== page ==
Why Integrators Shouldn’t Feel Threatened About Embracing Cybersecurity
Discover three steps to get a cyber services practice up and running.
Let me ask you something. Are you growing weary of losing business to those willing to undersell you pricewise, tired of the onslaught of intensified competition from seemingly all angles (newcomers, other trades, DIY), and fed up with eroding margins and the commoditization of security products?
Then it just may be time for you to investigate and seriously consider adding new products and/or services – even those that may seem farfetched or stretch your comfort zone … like cybersecurity.
Before you scoff, read on. A few short years ago scarcely anyone in the electronic security channel paid cybersecurity much mind, let alone entertained the notion of having related products or services be part of their offerings.
“Hold on, just a cotton-picking minute! First you had me having to deal with IP networks and IT folks, then came managed access control and video surveillance, and more recently those newfangled hosted Cloud solutions … for Pete’s sake, ain’t that enough?!”
In truth, much of the dealer/integrator community (almost none of whom actually speak like that) continues to work through those phases at different paces, but the short answer regarding the long term is “No, it is not enough.”
In fact, I submit that the developments detailed above are evidence of an ongoing evolution that will require security integrators to be evermore open to accelerating technological changes, nimble enough to morph as necessary and totally focused on delivering customer-centric solutions.
If that seems too tall an order then email me so I can connect you with people to get your impending exit strategy in order. That’s tough love talking.
Naturally I want all installing security firms (even though that’s not possible, but I am like the doctor hell-bent on saving every patient) to transition and prosper, and SSI is always in your corner as an invaluable resource and bearer of new opportunities – like cybersecurity.
At the recent PSA-TEC event, I met a man who runs what just may serve as a template for the security integrator business of the very near future.
As president and CEO of Lorton, Va.-based eVigilant Security, Gunvir Baveja has brought together physical security and cybersecurity products and services under a single roof. Thus, eVigilant serves as a one-stop shop for its government and commercial clients’ integrated security needs.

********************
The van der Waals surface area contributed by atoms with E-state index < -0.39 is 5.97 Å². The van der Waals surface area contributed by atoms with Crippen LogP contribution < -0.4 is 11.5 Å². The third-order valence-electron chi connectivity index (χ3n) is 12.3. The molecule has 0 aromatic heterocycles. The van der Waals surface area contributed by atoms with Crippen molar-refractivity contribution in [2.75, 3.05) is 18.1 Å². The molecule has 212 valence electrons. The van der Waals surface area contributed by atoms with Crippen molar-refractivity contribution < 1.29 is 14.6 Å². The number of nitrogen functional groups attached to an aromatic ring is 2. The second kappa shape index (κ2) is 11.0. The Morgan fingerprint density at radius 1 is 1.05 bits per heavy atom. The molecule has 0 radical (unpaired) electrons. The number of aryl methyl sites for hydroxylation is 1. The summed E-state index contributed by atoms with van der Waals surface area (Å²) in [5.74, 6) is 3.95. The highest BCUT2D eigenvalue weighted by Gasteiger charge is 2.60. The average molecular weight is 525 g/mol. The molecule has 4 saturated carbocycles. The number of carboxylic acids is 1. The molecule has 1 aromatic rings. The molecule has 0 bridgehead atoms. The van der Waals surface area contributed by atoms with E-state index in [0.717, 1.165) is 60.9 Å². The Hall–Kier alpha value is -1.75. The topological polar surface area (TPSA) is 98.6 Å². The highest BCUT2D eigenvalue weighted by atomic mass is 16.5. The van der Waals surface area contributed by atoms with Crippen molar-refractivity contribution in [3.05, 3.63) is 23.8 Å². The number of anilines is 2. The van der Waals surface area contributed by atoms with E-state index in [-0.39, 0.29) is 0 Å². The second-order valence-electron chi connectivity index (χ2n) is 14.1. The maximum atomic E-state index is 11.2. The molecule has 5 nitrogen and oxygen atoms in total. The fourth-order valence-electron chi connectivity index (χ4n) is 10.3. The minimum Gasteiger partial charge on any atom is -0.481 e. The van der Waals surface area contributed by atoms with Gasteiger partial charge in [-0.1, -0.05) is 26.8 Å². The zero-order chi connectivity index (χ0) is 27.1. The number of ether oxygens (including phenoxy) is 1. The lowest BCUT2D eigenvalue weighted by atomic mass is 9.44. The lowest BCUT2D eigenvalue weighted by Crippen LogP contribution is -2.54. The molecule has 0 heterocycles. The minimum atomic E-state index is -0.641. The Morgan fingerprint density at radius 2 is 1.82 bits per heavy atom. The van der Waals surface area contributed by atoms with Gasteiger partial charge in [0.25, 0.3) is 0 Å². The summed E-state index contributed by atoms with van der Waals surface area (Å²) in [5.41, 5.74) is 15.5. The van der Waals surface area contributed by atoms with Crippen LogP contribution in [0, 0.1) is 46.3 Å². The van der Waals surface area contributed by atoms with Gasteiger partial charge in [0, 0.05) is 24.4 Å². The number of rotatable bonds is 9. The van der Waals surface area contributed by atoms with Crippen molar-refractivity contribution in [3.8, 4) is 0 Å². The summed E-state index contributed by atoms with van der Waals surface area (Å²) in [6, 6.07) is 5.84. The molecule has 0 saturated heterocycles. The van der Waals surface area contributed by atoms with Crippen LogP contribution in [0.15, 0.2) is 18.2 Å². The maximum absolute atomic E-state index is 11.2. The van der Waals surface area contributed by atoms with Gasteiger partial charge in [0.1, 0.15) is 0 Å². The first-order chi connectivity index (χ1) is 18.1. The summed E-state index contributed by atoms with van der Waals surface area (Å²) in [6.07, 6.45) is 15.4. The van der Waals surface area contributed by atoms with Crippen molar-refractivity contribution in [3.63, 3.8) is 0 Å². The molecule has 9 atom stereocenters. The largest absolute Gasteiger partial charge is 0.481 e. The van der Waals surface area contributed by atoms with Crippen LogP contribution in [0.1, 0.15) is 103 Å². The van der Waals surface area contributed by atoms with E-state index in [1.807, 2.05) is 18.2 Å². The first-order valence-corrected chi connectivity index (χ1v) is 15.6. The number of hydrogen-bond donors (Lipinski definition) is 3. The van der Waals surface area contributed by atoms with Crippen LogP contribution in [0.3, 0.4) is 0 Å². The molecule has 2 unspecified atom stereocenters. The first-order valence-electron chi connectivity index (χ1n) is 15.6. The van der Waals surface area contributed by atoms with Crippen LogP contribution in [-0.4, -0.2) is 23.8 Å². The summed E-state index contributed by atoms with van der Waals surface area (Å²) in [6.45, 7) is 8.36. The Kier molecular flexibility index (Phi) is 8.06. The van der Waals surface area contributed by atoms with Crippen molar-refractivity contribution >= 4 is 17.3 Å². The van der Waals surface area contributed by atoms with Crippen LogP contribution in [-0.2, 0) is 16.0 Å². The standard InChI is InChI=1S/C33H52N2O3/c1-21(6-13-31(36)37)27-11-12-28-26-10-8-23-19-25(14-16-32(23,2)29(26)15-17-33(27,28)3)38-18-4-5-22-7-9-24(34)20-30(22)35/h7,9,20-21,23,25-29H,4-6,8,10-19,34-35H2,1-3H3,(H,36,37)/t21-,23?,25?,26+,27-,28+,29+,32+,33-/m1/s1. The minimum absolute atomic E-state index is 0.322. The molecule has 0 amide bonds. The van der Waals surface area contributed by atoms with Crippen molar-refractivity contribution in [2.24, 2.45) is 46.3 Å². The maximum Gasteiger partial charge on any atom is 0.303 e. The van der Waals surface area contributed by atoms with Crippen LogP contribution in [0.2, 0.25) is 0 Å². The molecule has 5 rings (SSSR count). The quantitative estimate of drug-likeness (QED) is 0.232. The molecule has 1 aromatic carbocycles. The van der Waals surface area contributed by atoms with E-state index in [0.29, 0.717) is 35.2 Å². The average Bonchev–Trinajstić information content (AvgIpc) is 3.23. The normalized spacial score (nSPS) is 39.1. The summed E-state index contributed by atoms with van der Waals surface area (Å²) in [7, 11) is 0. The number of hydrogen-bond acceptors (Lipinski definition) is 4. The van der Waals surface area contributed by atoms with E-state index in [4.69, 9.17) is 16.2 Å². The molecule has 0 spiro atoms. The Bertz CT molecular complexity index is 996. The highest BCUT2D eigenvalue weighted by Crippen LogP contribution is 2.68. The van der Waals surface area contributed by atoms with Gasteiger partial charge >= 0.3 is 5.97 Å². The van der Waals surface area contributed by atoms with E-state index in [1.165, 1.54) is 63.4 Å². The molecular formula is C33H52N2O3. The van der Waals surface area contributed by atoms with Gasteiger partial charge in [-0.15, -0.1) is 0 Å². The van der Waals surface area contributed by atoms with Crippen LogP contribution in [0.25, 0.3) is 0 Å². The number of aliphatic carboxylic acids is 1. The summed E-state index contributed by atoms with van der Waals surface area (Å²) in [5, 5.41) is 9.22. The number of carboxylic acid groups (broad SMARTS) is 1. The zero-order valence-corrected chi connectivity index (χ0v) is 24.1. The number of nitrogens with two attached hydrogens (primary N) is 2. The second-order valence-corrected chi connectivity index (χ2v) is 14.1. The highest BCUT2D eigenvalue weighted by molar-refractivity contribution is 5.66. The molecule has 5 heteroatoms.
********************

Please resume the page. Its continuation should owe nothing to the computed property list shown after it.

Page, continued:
Best of all, Baveja is willing to share his winning model with others, as he did during the “How to Build a Managed Cyber Practice” session I attended at TEC. According to Baveja, the three levels of cyber service that can be provided are prevention, detection and remediation.
He further identified six prongs to a managed cybersecurity services offering: consulting; sale and management of devices; perimeter management (firewall, external); monitoring services (including security patches); penetration and vulnerability testing (internal and external); and compliance assurance (e.g. HIPAA, PCI).
Typically the most daunting aspect of getting involved with a new offering like this is knowing where to begin. And so Baveja outlined three steps to getting a cyber services practice off the ground and running.
First, select a product offering, such as the Comprehensive Gateway Security Suite from SonicWall. Next, establish a pricing model based on cost of goods, labor and overhead. Lastly, begin with something basic like deploying firewall hardware against spyware, viruses, malware, worms, etc. and providing monthly updates (RMR!).
Then as your comfort level and customer interest rises, introduce more services to build additional recurring revenue. The latter can also include software to supply detailed reporting to the customer that not only gives them intimate knowledge of their cyber operations but also general management intelligence.
Basic cyber services can fetch $30-$50 in RMR, with those additional services capable of taking the haul well into the hundreds of dollars per month. Baveja’s advice is to get your feet wet by starting small, maybe even just partnering with another provider to resell at first, then gradually taking on more internally as you build confidence, credibility and that sweet, sweet RMR.
He recommended targeting retail, healthcare and dentist offices, ecommerce sites and any customers with specialized databases as hot cybersecurity services prospects.
Next month, learn more about Baveja’s business as well as those of three other leading executives who participated in my annual integrator roundtable. Until then, try embracing rather than fearing or avoiding cybersecurity.
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